Every year I (along with Kate and Jane) learn something new and exciting at the Wisconsin Sheep and Wool Festival. A few years ago Kate and I watched some wool judging and learned about some of the characteristics that either produce a good cut or produce good wool. Last year we watched some sheep judging (mostly meat breeds, not wool breeds). This year, we learned how to shear a sheep (well, okay, we watched someone else do it and then talk about what he was doing, but not enough information to actually shear a sheep – apparently *that* takes 10 years!)
Here are some pictures:
One of the things this guy said was that sheep are very flexible – easily “man-handled” so that he can twist and turn them in various ways to get his shears on them without cutting them. You can shear a convex plane but not a concave one. He also used his entire body in the process – using his legs to hold various parts of the sheep and to move the animal this way and that while he was shearing. He said that he always shears in wool pants and wears shoes called “shearing shoes” because they are pliable and non-rubberized on the bottom so that he can “scoot” or “shuffle” his feet as needed. The wool pants help keep him warm and his muscles relaxed so that he doesn’t unnecessarily strain them. You can see from these photos how physical he gets with the sheep.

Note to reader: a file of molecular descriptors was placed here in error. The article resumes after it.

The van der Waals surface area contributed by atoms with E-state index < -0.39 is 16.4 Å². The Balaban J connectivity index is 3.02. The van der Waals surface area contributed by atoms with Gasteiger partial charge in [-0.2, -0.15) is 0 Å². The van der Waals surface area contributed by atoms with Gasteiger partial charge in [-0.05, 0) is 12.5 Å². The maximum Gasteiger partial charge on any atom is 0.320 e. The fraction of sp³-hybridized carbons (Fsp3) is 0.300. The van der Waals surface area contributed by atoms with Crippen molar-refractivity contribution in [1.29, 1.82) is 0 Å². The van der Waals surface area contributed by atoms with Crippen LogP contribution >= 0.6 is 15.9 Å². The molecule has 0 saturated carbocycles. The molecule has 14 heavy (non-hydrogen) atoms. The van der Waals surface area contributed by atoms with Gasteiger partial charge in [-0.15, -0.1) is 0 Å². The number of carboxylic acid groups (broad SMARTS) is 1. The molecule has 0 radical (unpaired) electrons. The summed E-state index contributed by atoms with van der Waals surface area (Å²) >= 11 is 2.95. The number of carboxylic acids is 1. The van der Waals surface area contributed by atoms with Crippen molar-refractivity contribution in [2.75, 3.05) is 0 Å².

I was also a little surprised at the science of it all. He talked a little about the number of cuts it should take and the science behind making the fewest cuts for the best quality wool. I didn’t really understand a whole lot of it, but it was far more complex that I could have imagined. He said that it takes about 10 years to become a “professional” sheep shearer! Can you imagine apprenticing somewhere for 10 years? Amazing!